According to family sources, he passed on suddenly at about 11:00p.m. Barkindo was a former Group Managing Director of NNPC. He was appointed OPEC Secretary-General in 2016 as the fourth Nigerian to hold that position and the 28th person in the role overall.

Before leading the NNPC, Barkindo served as the Deputy Managing Director of Nigerian Liquefied Natural Gas, a joint venture between NNPC and Shell, Total and Eni.

His term at OPEC spanned a series of production cuts intended to keep global oil markets in balance, culminating in the unprecedented reductions during the COVID-19 pandemic in 2020. His successor, Haitham Al-Ghais, of Kuwait, was already due to assume the position from the beginning of next month.

THE circumstances surrounding Barkindo’s death remained unclear. Unconfirmed reports suggest that he died in his sleep. His sudden death, in the light of rising cases of COVID-19, has, however, raised some questions: Whether it was COVID-19 induced heart failure or organ failure.

Medical practitioners say the situation has called for renewed public health awareness on the causes of sudden death. A Consultant Physician/Endocrinologist at Aminu Kano Teaching Hospital, Kano, Dr. Mansur A. Ramalan, told The Guardian, yesterday, that the most likely event would have been a heart attack.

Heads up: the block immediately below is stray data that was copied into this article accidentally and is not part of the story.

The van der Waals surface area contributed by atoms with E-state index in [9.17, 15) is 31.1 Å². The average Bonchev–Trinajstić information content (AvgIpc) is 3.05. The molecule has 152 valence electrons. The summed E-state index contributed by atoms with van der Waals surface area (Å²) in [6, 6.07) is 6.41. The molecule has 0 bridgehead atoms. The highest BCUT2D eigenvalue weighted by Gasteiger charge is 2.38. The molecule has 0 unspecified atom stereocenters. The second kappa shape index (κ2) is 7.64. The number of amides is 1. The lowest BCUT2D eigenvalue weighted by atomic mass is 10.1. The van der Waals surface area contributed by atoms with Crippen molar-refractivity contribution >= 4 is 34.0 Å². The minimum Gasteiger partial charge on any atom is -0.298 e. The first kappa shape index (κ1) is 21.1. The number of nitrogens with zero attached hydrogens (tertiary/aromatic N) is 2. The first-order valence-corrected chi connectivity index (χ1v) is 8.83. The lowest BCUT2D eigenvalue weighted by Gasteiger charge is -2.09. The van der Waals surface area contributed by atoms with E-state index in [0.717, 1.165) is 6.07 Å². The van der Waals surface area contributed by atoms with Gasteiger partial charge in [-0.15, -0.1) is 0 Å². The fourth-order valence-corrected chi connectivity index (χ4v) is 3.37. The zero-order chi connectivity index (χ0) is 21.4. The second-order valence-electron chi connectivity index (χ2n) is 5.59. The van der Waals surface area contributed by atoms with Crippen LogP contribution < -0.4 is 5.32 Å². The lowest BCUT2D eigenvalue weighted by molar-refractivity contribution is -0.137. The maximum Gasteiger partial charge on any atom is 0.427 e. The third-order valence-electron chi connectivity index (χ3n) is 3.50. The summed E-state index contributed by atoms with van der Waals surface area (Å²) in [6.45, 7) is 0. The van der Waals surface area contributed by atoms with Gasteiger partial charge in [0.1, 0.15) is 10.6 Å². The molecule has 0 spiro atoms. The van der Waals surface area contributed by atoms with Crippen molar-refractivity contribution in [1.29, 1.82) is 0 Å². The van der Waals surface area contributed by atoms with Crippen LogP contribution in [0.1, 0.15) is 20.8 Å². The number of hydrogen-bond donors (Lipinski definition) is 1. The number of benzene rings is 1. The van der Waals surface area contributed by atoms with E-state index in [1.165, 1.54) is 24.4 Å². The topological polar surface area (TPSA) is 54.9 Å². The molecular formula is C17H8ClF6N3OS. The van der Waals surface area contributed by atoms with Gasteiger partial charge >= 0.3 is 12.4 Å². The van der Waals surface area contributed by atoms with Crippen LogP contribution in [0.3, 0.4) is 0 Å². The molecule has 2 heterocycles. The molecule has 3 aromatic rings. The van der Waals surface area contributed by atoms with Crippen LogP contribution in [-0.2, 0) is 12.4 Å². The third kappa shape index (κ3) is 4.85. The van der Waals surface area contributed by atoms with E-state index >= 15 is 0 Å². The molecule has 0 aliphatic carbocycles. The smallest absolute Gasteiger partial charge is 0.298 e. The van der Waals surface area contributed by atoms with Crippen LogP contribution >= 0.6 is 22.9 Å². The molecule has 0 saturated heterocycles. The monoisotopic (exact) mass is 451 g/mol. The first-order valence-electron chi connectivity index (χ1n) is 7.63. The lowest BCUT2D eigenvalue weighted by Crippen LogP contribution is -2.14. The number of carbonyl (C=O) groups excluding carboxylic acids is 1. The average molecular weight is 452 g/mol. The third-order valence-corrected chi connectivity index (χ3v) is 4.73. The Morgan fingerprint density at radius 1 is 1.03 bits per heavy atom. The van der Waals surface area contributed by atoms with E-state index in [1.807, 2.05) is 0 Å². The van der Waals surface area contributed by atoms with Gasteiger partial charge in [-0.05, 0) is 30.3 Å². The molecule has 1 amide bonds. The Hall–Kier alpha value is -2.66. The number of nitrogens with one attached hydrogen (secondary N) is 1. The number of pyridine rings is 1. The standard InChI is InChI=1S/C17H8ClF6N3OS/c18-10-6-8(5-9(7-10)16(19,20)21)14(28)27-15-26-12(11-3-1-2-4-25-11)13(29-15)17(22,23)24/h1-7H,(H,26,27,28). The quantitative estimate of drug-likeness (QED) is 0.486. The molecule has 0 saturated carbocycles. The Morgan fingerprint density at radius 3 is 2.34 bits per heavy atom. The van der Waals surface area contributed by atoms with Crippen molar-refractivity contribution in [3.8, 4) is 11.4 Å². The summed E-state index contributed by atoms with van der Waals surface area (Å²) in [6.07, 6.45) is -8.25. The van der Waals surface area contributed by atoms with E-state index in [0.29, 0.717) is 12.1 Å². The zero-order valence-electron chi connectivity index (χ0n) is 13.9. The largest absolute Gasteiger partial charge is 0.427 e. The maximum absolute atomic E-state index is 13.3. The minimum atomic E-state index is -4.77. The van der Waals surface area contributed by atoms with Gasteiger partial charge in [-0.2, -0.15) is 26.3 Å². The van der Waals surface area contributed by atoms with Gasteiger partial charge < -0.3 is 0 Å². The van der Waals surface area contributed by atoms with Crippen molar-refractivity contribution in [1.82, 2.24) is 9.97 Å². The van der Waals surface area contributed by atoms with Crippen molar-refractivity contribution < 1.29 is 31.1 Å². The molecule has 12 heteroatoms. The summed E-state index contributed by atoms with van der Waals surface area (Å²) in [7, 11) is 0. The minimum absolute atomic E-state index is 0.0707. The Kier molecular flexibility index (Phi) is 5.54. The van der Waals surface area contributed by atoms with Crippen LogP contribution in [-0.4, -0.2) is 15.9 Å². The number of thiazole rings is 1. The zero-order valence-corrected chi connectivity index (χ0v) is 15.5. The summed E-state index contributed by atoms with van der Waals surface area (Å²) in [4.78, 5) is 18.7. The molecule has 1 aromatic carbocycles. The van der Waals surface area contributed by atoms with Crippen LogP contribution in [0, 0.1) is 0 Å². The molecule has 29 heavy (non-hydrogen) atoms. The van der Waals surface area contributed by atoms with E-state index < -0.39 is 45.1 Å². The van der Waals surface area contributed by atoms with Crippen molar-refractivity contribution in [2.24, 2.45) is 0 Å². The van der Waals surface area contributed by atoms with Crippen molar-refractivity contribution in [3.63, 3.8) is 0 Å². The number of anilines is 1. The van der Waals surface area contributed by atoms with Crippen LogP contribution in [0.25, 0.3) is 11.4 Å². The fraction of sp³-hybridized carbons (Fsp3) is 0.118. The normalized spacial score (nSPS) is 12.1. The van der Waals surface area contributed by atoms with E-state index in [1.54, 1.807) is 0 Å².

“You could see that he was apparently healthy. Secondly, he is on the overweight side, so, he could have other risks factors like sedentary lifestyle. We have to rule out COVID-19 because everyone that wants to see President Buhari is tested for COVID-19 before they are granted audience.”

Former President, Nigerian Medical Association (NMA), Association of Professional Bodies of Nigeria (APBN) and Commissioner of Health, Kogi State, Dr. Omede Idris, said the sudden death of Barkindo within 24 hours of a beaming and exciting interaction with President Buhari creates a scenario of the vulnerability of human life, without room for medical intervention.